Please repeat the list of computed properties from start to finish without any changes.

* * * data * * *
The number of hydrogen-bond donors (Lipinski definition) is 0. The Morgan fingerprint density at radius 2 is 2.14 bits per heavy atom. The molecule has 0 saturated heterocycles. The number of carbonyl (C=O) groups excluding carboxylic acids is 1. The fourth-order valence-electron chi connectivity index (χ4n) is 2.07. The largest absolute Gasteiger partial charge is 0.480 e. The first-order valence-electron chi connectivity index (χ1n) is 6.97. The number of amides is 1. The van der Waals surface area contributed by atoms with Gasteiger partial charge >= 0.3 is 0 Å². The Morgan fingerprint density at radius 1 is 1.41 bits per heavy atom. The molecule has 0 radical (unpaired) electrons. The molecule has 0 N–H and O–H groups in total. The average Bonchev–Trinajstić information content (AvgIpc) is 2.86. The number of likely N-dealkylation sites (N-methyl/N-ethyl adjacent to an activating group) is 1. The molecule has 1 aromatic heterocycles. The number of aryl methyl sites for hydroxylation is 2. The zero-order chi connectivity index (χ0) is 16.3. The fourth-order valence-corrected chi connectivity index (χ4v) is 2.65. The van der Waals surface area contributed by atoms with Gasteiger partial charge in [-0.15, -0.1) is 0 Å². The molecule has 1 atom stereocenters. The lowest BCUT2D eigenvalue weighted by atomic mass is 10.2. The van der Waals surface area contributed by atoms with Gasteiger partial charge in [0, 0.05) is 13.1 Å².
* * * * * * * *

The number of hydrogen-bond donors (Lipinski definition) is 0. The Morgan fingerprint density at radius 2 is 2.14 bits per heavy atom. The molecule has 0 saturated heterocycles. The number of carbonyl (C=O) groups excluding carboxylic acids is 1. The fourth-order valence-electron chi connectivity index (χ4n) is 2.07. The largest absolute Gasteiger partial charge is 0.480 e. The first-order valence-electron chi connectivity index (χ1n) is 6.97. The number of amides is 1. The van der Waals surface area contributed by atoms with Gasteiger partial charge >= 0.3 is 0 Å². The Morgan fingerprint density at radius 1 is 1.41 bits per heavy atom. The molecule has 0 radical (unpaired) electrons. The molecule has 0 N–H and O–H groups in total. The average Bonchev–Trinajstić information content (AvgIpc) is 2.86. The number of likely N-dealkylation sites (N-methyl/N-ethyl adjacent to an activating group) is 1. The molecule has 1 aromatic heterocycles. The number of aryl methyl sites for hydroxylation is 2. The zero-order chi connectivity index (χ0) is 16.3. The fourth-order valence-corrected chi connectivity index (χ4v) is 2.65. The van der Waals surface area contributed by atoms with Gasteiger partial charge in [-0.15, -0.1) is 0 Å². The molecule has 1 atom stereocenters. The lowest BCUT2D eigenvalue weighted by atomic mass is 10.2. The van der Waals surface area contributed by atoms with Gasteiger partial charge in [0, 0.05) is 13.1 Å².